Sermon: Beyond Comparison.

I am pleased to present a sermon by Matt McCullough entitled Beyond Comparison on a Christian’s temporary light affliction in comparison to the coming glory.

This was a truly timely message for me (from 2 Corinthians 4:16-18) and, I trust, for many of you as well.

The sermon is from Trinity Church in Nashville and is described as:

Paul says the problems we face now can’t compare to the eternal glory we’re promised in Christ. He says we get this truth when we focus not on what we can see but on what we can’t see. But how do we compare what we can see to what we can’t see?

Listen to the sermon, Beyond Comparison here.

Who is This Man Who says he is God?

Luke 4:31-44  the-gospel-of-luke

And he went down to Capernaum, a city of Galilee. And he was teaching them on the Sabbath, and they were astonished at his teaching, for his word possessed authority. And in the synagogue there was a man who had the spirit of an unclean demon, and he cried out with a loud voice, “Ha! What have you to do with us, Jesus of Nazareth? Have you come to destroy us? I know who you are—the Holy One of God.” But Jesus rebuked him, saying, “Be silent and come out of him!” And when the demon had thrown him down in their midst, he came out of him, having done him no harm. And they were all amazed and said to one another, “What is this word? For with authority and power he commands the unclean spirits, and they come out!” And reports about him went out into every place in the surrounding region. And he arose and left the synagogue and entered Simon’s house. Now Simon’s mother-in-law was ill with a high fever, and they appealed to him on her behalf. And he stood over her and rebuked the fever, and it left her, and immediately she rose and began to serve them. Now when the sun was setting, all those who had any who were sick with various diseases brought them to him, and he laid his hands on every one of them and healed them. And demons also came out of many, crying, “You are the Son of God!” But he rebuked them and would not allow them to speak, because they knew that he was the Christ. And when it was day, he departed and went into a desolate place. And the people sought him and came to him, and would have kept him from leaving them, but he said to them, “I must preach the good news of the kingdom of God to the other towns as well; for I was sent for this purpose.” And he was preaching in the synagogues of Judea.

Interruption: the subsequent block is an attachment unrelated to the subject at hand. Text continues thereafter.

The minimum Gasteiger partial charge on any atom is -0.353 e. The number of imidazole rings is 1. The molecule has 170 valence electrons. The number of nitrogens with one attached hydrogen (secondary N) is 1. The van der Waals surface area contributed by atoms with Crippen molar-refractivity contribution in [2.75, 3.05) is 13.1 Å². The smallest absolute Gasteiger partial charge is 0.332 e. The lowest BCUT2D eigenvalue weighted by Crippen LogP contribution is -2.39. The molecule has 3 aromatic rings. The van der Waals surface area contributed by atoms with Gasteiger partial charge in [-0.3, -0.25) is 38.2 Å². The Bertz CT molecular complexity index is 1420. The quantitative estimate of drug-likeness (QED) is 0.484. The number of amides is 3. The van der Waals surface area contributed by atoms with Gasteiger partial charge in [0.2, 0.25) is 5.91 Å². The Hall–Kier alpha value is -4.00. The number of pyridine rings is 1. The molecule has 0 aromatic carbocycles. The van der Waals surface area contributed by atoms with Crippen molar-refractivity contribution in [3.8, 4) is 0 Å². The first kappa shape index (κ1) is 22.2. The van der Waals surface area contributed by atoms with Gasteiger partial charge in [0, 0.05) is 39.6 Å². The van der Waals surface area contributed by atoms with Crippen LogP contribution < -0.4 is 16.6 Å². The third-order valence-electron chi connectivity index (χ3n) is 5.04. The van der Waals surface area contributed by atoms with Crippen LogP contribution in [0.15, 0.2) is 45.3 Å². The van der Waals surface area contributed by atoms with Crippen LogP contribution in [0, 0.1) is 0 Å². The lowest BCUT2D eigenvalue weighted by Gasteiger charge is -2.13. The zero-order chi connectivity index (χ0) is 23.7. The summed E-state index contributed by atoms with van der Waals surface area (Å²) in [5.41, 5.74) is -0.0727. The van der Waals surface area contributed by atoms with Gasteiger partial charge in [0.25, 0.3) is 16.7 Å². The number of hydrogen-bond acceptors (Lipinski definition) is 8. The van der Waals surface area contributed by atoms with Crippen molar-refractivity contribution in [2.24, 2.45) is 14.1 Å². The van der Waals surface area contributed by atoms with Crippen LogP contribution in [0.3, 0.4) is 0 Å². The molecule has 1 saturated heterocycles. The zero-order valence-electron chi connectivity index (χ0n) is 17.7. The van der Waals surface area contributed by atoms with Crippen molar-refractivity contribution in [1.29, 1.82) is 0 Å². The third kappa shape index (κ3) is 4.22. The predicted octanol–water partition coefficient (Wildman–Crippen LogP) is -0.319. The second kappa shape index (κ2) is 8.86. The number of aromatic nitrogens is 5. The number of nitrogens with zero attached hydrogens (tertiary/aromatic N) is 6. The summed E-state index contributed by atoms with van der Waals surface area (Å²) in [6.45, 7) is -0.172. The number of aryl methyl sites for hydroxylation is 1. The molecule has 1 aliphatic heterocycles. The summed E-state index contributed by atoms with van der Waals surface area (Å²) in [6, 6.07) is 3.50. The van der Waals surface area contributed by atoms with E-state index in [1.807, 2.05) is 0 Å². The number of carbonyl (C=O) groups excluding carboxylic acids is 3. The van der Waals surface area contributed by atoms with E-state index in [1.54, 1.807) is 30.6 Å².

Click here for a sermon from the 4th chapter, examining the question – Who is this Man Who says He is God?

Do You Follow a Celebrity Pastor?

20130111-145456.jpgIn most cases, when you hear the phrase “celebrity pastor,” you tend to think of individuals like Rick Warren, Joel Osteen, Steven Furtick or Ed Young, Jr. In each one of these cases, if you are one who believes that preachers should actually preach the Word of God, you probably get a very bad taste in your mouth. You immediately want to scream, “False teachers! Away with them!!” And quite honestly, that’s how I feel too. But there is another kind of celebrity preacher, one that many of us don’t realize is a celebrity. But yet, they are celebrities because folks like you and me have made them into celebrities. Yes, that’s right, I said we made them that way. Those of us who appreciate sound, biblical preaching, who detest the seeker friendly, rockstar image of those “other” pastors, we have celebrities of our own. And that can be a problem.